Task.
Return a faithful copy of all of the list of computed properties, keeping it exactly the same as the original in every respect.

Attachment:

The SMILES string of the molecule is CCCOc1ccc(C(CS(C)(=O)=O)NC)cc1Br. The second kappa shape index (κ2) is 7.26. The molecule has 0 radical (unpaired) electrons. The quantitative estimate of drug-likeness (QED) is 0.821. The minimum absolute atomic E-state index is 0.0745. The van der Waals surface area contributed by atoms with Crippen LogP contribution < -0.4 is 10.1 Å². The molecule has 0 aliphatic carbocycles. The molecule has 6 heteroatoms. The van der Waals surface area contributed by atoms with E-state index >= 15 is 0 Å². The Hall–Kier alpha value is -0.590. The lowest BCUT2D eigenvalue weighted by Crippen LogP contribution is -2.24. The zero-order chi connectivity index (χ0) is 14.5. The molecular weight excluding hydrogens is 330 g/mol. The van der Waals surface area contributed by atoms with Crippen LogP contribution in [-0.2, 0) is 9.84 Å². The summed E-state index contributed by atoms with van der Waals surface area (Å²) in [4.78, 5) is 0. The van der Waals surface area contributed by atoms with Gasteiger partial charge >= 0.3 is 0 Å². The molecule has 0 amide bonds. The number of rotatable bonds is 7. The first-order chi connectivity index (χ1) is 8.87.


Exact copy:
The SMILES string of the molecule is CCCOc1ccc(C(CS(C)(=O)=O)NC)cc1Br. The second kappa shape index (κ2) is 7.26. The molecule has 0 radical (unpaired) electrons. The quantitative estimate of drug-likeness (QED) is 0.821. The minimum absolute atomic E-state index is 0.0745. The van der Waals surface area contributed by atoms with Crippen LogP contribution < -0.4 is 10.1 Å². The molecule has 0 aliphatic carbocycles. The molecule has 6 heteroatoms. The van der Waals surface area contributed by atoms with E-state index >= 15 is 0 Å². The Hall–Kier alpha value is -0.590. The lowest BCUT2D eigenvalue weighted by Crippen LogP contribution is -2.24. The zero-order chi connectivity index (χ0) is 14.5. The molecular weight excluding hydrogens is 330 g/mol. The van der Waals surface area contributed by atoms with Crippen LogP contribution in [-0.2, 0) is 9.84 Å². The summed E-state index contributed by atoms with van der Waals surface area (Å²) in [4.78, 5) is 0. The van der Waals surface area contributed by atoms with Gasteiger partial charge >= 0.3 is 0 Å². The molecule has 0 amide bonds. The number of rotatable bonds is 7. The first-order chi connectivity index (χ1) is 8.87.